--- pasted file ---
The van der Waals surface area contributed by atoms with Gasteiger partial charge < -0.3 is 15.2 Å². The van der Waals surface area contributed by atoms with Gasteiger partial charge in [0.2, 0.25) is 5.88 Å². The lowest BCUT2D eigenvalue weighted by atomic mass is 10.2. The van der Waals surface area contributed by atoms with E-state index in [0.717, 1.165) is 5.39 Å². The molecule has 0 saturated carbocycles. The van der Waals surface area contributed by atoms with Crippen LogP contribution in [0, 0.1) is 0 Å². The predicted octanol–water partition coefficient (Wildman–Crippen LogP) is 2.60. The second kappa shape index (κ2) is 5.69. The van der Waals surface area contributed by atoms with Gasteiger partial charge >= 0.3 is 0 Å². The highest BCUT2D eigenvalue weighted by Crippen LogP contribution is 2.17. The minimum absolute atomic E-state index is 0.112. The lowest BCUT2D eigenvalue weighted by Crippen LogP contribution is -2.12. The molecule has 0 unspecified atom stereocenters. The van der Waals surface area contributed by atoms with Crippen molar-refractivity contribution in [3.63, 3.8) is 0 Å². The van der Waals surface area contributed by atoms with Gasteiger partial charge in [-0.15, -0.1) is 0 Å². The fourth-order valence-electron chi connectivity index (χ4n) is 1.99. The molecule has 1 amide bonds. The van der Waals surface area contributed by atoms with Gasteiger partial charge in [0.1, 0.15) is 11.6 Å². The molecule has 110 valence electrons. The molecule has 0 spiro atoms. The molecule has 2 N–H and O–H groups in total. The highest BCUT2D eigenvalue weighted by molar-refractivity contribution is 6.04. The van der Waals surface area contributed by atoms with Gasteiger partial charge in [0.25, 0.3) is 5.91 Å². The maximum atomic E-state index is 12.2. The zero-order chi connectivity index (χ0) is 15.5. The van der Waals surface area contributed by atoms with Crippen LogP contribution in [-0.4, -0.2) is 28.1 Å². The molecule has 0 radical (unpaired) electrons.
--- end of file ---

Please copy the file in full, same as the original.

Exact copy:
The van der Waals surface area contributed by atoms with Gasteiger partial charge < -0.3 is 15.2 Å². The van der Waals surface area contributed by atoms with Gasteiger partial charge in [0.2, 0.25) is 5.88 Å². The lowest BCUT2D eigenvalue weighted by atomic mass is 10.2. The van der Waals surface area contributed by atoms with E-state index in [0.717, 1.165) is 5.39 Å². The molecule has 0 saturated carbocycles. The van der Waals surface area contributed by atoms with Crippen LogP contribution in [0, 0.1) is 0 Å². The predicted octanol–water partition coefficient (Wildman–Crippen LogP) is 2.60. The second kappa shape index (κ2) is 5.69. The van der Waals surface area contributed by atoms with Gasteiger partial charge >= 0.3 is 0 Å². The highest BCUT2D eigenvalue weighted by Crippen LogP contribution is 2.17. The minimum absolute atomic E-state index is 0.112. The lowest BCUT2D eigenvalue weighted by Crippen LogP contribution is -2.12. The molecule has 0 unspecified atom stereocenters. The van der Waals surface area contributed by atoms with Crippen molar-refractivity contribution in [3.63, 3.8) is 0 Å². The van der Waals surface area contributed by atoms with Gasteiger partial charge in [-0.15, -0.1) is 0 Å². The fourth-order valence-electron chi connectivity index (χ4n) is 1.99. The molecule has 1 amide bonds. The van der Waals surface area contributed by atoms with Gasteiger partial charge in [0.1, 0.15) is 11.6 Å². The molecule has 110 valence electrons. The molecule has 0 spiro atoms. The molecule has 2 N–H and O–H groups in total. The highest BCUT2D eigenvalue weighted by molar-refractivity contribution is 6.04. The van der Waals surface area contributed by atoms with Gasteiger partial charge in [0.25, 0.3) is 5.91 Å². The maximum atomic E-state index is 12.2. The zero-order chi connectivity index (χ0) is 15.5. The van der Waals surface area contributed by atoms with Crippen LogP contribution in [-0.4, -0.2) is 28.1 Å². The molecule has 0 radical (unpaired) electrons.